Wild women with steak knives: STRIGOI
Editor’s Note: In each Wild women with steak knives Entrance, author Alexandra Heller-Nicolas examines a horror film directed by a woman that has been largely overlooked or forgotten. Read them all here!
I suspect that if you’re interested in horror films directed by women, you already quite strongly agree with low-budget independent cinema as a larger aesthetic for the simple reason that women often have – Too often – struggling to get the same funding as their male counterparts. Horror comedy by Faye Jackson in 2009 Strigoi for me, it’s almost a masterclass to do a lot with a little; he never tries to disguise the lo-fi nature of his production, and yet never feels cheap. It’s a very tight film that uses every element of its production to its best advantage to produce a truly funny and unapologetically political horror film.
Set and shot in Romania, Jackson employs the folkloric figure of strigoi – a region-specific sort of vampire character – to delve into that country’s history of oppression and corruption in an always engaging, truly dark, and often just plain hilarious way. The film follows a young man called Vlad, played by Catalin Paraschiv who returns from Italy to his small Romanian village, his dreams of becoming a chef abroad collapsing after grueling work in a chicken coop shattered his ambitions and the sent home, tail between his legs. After dropping out of medical school to pursue his dreams and failing big time, he quickly becomes the source of mockery for the small community for even bothering to have hopes and dreams in the first place. But the villagers and the newly arrived Vlad frankly have much bigger issues to face as his return home comes right after a series of strange deaths. Investigating both the bizarre murders and the undeniably peculiar behavior of his neighbors, Vlad is forced to confront the inherent corruption that lies at the heart of pre- and post-communist Romania in a wholly original way. and very engaging.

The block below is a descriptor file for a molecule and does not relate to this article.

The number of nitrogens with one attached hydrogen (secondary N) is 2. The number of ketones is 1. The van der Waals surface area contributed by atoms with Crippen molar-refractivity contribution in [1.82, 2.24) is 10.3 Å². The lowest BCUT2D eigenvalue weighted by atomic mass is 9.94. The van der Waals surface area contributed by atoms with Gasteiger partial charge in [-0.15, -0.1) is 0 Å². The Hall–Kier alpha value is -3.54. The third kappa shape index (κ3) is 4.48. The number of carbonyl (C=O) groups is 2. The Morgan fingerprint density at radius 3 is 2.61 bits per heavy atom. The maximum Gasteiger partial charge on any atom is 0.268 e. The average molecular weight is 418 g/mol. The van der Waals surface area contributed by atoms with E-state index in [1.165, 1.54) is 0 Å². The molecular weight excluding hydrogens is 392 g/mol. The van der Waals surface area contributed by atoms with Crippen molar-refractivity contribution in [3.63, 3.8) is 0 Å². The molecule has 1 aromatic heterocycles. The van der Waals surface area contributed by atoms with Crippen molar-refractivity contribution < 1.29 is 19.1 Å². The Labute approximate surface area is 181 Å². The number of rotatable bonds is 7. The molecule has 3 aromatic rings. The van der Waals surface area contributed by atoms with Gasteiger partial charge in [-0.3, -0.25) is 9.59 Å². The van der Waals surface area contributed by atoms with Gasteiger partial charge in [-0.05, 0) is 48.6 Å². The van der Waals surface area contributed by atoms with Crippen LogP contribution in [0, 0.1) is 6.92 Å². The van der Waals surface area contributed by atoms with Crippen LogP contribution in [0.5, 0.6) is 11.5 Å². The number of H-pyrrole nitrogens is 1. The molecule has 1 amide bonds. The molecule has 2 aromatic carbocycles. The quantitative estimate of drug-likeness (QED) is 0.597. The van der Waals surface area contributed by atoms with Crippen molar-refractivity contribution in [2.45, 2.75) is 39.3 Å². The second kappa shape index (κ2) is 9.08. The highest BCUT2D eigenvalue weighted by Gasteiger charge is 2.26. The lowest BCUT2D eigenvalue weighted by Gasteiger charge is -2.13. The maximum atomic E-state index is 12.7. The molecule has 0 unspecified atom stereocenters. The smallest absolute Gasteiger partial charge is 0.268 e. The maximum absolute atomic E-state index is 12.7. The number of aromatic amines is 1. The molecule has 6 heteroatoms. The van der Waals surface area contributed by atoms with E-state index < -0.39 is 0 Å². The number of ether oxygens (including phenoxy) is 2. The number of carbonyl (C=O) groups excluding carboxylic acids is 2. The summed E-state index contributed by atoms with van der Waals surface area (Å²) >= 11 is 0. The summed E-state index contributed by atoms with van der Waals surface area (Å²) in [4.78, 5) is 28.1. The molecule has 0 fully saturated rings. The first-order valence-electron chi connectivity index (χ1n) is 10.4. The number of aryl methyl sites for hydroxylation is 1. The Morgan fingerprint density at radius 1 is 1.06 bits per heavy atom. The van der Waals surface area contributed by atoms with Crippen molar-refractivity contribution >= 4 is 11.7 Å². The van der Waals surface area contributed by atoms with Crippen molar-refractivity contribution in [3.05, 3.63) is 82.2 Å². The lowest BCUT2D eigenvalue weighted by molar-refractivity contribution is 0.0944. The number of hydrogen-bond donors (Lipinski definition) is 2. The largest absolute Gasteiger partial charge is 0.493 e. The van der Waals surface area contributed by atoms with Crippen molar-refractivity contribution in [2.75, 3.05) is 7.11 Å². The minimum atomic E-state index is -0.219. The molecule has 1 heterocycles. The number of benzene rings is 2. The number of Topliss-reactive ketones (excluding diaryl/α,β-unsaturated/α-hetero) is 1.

There’s a whole story here going back to the Nazis and their relationship with Romania, and while Jackson at times only involves the hypocrisy of the post-Communist powers in the country, at other key times it makes it very explicit. In this movie, the bad guys are the ones with the powers; not just politicians, but landowners whose legacy of stealing the homes and livelihoods of their neighbors has a very real impact on the present – economic leeches. The actual execution of Romanian dictator Nicolae Ceaușescu and his wife which was shown live on TV is quite significant here, so it is good to have some basic knowledge of this event if you are not exactly in the know of your Romanian history otherwise, but even if you’ve never heard of this stuff, the film still works, and performs great – it’s hard to miss its political punch, just like it’s hard to miss its humor. black and deep.
This political advantage, even if you don’t know the real details of what happened in Romania in the 20th century, is where Strigoi is really gaining its power, both in terms of how Jackson uses it in terms of this regional variation of vampire mythology itself, but also the more universal human tendency to insult and demonize anyone but you. don’t love as a political freak. This is what makes it more than an allegory of local history; Strigoi has a lot to say about people and what we are capable of in our darkest and most desperate times.
But let’s face it: politics aside, we’re here for the vampires. I like the way this movie employs strigoi mythology, almost reclaiming the regional specificity of this figure from the far too often milquetoast contemporary version which washed away all the original cultural scent of the figure beyond what could be the odd accent of cartoonish Eastern Europe . Strigoi are really interesting and It is worth considering if this is something for you.; while they most immediately adhere to what we understand as vampires, they also have elements that we might more traditionally associate with the witch figure. Jackson takes this very rich and unique story and weaves it together with issues more relevant to contemporary Romania in a really engaging, really thoughtful, and really funny way. It’s a really great movie, and it’s well worth the effort to find it.